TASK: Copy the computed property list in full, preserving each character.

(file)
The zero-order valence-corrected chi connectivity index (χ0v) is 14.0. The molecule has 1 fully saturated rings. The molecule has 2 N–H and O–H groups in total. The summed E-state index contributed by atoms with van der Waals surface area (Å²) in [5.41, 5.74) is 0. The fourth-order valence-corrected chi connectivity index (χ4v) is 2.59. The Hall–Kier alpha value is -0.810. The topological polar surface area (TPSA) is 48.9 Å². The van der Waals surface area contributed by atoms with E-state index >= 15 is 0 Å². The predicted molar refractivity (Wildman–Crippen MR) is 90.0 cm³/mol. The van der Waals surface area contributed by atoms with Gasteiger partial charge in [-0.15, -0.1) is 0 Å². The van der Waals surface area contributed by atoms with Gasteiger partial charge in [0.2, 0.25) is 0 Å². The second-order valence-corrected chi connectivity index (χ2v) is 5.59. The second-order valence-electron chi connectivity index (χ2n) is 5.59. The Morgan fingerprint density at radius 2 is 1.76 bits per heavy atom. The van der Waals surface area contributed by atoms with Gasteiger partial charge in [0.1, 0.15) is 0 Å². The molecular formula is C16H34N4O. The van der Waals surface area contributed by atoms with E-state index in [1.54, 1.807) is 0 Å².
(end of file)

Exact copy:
The zero-order valence-corrected chi connectivity index (χ0v) is 14.0. The molecule has 1 fully saturated rings. The molecule has 2 N–H and O–H groups in total. The summed E-state index contributed by atoms with van der Waals surface area (Å²) in [5.41, 5.74) is 0. The fourth-order valence-corrected chi connectivity index (χ4v) is 2.59. The Hall–Kier alpha value is -0.810. The topological polar surface area (TPSA) is 48.9 Å². The van der Waals surface area contributed by atoms with E-state index >= 15 is 0 Å². The predicted molar refractivity (Wildman–Crippen MR) is 90.0 cm³/mol. The van der Waals surface area contributed by atoms with Gasteiger partial charge in [-0.15, -0.1) is 0 Å². The van der Waals surface area contributed by atoms with Gasteiger partial charge in [0.2, 0.25) is 0 Å². The second-order valence-corrected chi connectivity index (χ2v) is 5.59. The second-order valence-electron chi connectivity index (χ2n) is 5.59. The Morgan fingerprint density at radius 2 is 1.76 bits per heavy atom. The van der Waals surface area contributed by atoms with Gasteiger partial charge in [0.1, 0.15) is 0 Å². The molecular formula is C16H34N4O. The van der Waals surface area contributed by atoms with E-state index in [1.54, 1.807) is 0 Å².